Directed by: Gavin O’Connor
Premise: A former high school basketball star turned alcoholic (Ben Affleck) is recruited to coach his ala mater’s team. As the student athletes improve, the coach faces his demons and starts to get his life in order.
What Works: The Way Back is both a sports film and an addiction narrative. These two elements fit together pretty well and The Way Back satisfies on both fronts. Ben Affleck plays the alcoholic coach and this is one of Affleck’s best performances. His character has a drinking problem but he is mostly functional in daily life and Affleck captures that tension with a lot of credibility. Movies oftentimes glamorize substance abuse and make drunkenness laughable. The Way Back does not do that and this man’s self-harm is contextualized. Affleck’s character has suffered a number of personal tragedies and the actor is quite good at conveying that especially in scenes shared with his estranged spouse (Janina Gavankar). We can see the history of pain in the unspoken moments between the couple. The surprise of The Way Back is Al Madrigal as the assistant basketball coach. Madrigal is best known as a cast member of The Daily Show but he demonstrates a talent for drama and he is convincing as the assistant coach who is caught between the team and Affleck’s character. The Way Back is also a sports film and the basketball scenes capture the physicality of the sport as well as the pressure put on the athletes by the crowd. The montage sequences are effective, incorporating expository information efficiently and tracking the team’s progress. The filmmakers of The Way Back know their genre and the movie delivers what viewers look for in a sports film.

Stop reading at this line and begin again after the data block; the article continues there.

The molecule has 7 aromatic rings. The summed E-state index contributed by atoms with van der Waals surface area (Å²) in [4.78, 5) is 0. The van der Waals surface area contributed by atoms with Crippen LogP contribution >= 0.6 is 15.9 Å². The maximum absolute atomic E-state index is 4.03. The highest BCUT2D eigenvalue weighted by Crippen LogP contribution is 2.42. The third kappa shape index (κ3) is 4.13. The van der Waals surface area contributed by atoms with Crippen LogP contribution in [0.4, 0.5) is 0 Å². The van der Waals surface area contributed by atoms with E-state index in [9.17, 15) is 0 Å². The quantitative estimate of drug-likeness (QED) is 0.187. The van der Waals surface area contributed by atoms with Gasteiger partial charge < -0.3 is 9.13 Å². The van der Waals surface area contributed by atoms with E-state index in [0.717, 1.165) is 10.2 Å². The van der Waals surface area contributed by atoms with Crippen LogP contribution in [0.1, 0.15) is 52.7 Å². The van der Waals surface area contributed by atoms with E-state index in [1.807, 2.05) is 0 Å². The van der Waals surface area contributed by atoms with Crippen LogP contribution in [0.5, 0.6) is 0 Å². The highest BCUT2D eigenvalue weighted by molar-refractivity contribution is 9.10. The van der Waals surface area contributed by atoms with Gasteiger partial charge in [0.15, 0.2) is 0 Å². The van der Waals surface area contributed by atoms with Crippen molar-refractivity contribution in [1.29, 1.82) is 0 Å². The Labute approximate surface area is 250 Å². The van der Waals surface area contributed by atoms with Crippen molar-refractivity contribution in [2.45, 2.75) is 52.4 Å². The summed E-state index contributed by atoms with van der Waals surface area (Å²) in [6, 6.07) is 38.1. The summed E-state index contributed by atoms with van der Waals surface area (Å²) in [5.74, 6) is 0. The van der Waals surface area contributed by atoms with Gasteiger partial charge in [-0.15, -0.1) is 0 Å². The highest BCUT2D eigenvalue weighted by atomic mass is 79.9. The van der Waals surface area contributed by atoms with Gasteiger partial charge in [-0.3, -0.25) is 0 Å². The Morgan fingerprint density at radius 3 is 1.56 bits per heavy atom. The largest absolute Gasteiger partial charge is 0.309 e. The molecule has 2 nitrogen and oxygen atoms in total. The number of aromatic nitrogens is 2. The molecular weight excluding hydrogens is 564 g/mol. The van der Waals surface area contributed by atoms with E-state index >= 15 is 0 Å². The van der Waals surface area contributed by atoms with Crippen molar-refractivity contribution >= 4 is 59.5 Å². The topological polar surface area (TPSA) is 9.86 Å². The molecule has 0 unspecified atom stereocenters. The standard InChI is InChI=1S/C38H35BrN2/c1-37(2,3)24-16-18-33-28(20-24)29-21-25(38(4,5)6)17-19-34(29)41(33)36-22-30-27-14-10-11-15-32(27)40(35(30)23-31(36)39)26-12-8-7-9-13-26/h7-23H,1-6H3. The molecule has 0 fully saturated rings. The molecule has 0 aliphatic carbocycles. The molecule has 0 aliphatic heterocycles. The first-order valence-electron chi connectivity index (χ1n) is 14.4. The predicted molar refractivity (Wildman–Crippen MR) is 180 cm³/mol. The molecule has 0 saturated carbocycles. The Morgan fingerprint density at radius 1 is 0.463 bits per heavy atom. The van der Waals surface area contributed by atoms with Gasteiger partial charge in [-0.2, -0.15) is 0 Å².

What Doesn’t: The premise of The Way Back has an inherent credibility problem. Affleck’s character was a star basketball player in his teens but now, two decades later, he has no coaching experience and he is a well-known alcoholic. It’s hard to believe that a high school would hire someone like this to be their coach. The addiction half of the story, although well-acted by Affleck, is underwritten. We get the depth of his alcohol abuse and the traumas behind it but the actual recovery after hitting bottom is simplified and skips over the most difficult and potentially interesting parts of rehabilitation. There aren’t many surprises in The Way Back and it mostly works through the well-trod conventions of addiction and sports stories.
Bottom Line: The Way Back is a satisfying mix of the sports and addiction genres. The movie does not reinvent those genres but it does do them well and Ben Affleck’s performance elevates the movie.
Episode: #794 (March 22, 2020)